Essential New Music: Tetuzi Akiyama’s “Thaumaturgy”

If you had to sum up the relationship between magicians and their audiences in one question, it would be, “Do you want me to trick you, or do you want to catch me trying to trick you?” And if you polled the audience while under the influence of an infallible truth serum, the preponderant answer would be, “Both.” Hey, everyone wants what they can’t have, right? 

Thaumaturgy refers to the ability to conjure magic or work miracles. By so naming his first solo album in a decade, Japanese guitarist Tetuzi Akiyama is practically inviting you to watch for his sleight of hand. Don’t bother; as long as your eyes are on his fingers, you’ll never catch it. But if you close your eyes, you’ll know it’s there. 

It’s fair to call Akiyama a rolling stone. He tours the world, improvising with American free-jazz musicians, collaborating with European experimentalists and duetting with fellow devotees of the guitar. His playing encompasses blaring boogie riffs, transformative instrumental preparations and sparse, atonal figures, but you won’t find any of that on Thaumaturgy. Each of the LP’s 11 pieces is an acoustic-guitar solo, and none of them spends much time on drama, aggression, virtuosic display or overt dissonance. Instead, Akiyama traces spare melodies that hint at classical and folk styles, but they never commit to any genre.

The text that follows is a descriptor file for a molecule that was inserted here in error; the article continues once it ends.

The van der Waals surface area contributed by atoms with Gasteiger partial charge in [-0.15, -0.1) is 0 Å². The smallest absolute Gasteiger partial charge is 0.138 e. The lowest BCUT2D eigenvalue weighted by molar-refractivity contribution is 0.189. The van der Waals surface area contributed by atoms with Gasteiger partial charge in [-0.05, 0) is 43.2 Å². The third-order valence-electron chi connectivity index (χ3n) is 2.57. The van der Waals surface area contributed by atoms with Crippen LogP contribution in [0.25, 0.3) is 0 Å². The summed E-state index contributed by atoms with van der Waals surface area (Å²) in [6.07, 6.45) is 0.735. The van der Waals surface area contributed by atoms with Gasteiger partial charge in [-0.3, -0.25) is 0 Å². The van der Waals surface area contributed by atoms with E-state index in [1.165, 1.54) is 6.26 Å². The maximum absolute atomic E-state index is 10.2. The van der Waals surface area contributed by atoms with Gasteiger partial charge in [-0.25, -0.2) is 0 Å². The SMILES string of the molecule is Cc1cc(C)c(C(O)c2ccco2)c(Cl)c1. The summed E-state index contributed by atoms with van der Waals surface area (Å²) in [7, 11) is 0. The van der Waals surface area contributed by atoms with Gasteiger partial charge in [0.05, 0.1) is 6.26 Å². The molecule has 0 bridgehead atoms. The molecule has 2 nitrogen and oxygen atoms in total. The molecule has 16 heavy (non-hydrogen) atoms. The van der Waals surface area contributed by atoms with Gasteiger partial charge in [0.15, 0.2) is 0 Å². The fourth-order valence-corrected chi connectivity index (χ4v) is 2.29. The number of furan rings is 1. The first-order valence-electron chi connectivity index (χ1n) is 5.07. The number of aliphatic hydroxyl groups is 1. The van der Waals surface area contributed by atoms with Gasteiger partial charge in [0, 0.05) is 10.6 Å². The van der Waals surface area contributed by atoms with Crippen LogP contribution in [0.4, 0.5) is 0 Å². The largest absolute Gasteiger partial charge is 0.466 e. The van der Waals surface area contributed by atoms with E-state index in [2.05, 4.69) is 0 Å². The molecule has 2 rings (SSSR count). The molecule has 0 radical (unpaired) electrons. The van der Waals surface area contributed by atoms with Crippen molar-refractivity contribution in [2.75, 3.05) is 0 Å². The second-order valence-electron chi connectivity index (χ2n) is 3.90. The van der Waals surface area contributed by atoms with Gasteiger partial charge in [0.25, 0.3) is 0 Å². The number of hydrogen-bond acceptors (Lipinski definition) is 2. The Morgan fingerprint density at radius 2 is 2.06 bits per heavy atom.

The more your brain registers what this music is not, the more it’s turned back to what it is: a sequence of quiet, cohesive musical structures whose inherent abstraction invites you to appreciate forms and sounds as ends in themselves. So, don’t look; just listen, with your ears and mind open. You won’t see Akiyama perform any magic, but you’ll feel it when the spell is cast.

—Bill Meyer